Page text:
Mars Global Surveyor  

Twenty years after Viking, NASA's latest Mars mission is the Mars Global Surveyor (MGS). Its task is to orbit the famed "Red Planet" and conduct an extensive survey of the planet's surface. MGS will take pictures for two years, as well collect data on the planet's atmospheric conditions. Once it has completed its mapping tasks, it will remain in orbit as a communications relay for future missions to Mars.

MGS was launched on November 7, 1996, on board a Delta rocket. After liftoff, MGS took 10 months to reach a highly elliptical orbit around Mars. On arrival, a carefully planned aerobraking maneuver was used to reduce the ellipse to a more regular, mapping orbit. This process took four months, eventually bringing the spacecraft to a fixed altitude of 378 km above the planet's surface.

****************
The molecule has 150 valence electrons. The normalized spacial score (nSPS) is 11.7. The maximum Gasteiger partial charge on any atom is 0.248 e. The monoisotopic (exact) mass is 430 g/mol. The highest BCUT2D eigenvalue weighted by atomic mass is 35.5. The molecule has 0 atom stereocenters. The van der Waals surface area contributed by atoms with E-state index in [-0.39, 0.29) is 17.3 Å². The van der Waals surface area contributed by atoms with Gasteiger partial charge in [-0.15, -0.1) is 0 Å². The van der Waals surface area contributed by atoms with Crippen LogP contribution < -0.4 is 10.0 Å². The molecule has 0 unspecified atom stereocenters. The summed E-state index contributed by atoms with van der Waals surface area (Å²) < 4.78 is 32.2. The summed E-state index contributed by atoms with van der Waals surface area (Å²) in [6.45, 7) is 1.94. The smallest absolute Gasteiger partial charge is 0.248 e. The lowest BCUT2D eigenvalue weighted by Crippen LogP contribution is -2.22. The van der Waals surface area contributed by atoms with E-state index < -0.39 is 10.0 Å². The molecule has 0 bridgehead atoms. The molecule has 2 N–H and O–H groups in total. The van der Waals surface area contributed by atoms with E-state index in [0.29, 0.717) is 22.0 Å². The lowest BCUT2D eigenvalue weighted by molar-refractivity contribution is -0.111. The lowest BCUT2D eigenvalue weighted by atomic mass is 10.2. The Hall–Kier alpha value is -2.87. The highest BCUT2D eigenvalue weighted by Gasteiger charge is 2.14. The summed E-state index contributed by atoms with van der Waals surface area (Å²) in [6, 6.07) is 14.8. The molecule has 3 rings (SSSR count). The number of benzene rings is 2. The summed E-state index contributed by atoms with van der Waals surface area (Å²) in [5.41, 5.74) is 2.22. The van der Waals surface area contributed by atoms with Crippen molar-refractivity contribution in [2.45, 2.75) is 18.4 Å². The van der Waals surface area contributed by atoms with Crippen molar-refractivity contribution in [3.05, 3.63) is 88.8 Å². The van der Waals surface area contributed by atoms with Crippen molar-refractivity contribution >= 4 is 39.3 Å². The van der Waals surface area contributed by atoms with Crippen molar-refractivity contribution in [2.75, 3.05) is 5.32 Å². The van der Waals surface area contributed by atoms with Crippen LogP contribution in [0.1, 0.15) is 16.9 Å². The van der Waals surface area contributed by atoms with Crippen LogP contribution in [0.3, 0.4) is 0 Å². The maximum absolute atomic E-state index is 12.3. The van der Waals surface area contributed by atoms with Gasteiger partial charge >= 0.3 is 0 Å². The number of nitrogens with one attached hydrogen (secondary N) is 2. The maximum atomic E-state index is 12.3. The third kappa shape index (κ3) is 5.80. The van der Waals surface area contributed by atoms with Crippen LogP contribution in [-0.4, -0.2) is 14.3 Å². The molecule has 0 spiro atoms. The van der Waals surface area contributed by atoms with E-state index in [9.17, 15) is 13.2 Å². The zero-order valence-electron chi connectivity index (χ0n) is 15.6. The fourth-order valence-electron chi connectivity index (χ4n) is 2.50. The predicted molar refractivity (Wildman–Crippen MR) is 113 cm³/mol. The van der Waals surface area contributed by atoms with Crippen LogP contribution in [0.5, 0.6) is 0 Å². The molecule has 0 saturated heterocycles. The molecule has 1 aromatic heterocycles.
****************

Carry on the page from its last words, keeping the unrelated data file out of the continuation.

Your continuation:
As soon as it was in position, MGS began to beam back an unprecedented volume of highly detailed images of the Martian surface. Never before had images with such high resolution been available for scientific study. For the NASA team, MGS has been and continues to be an outstanding success.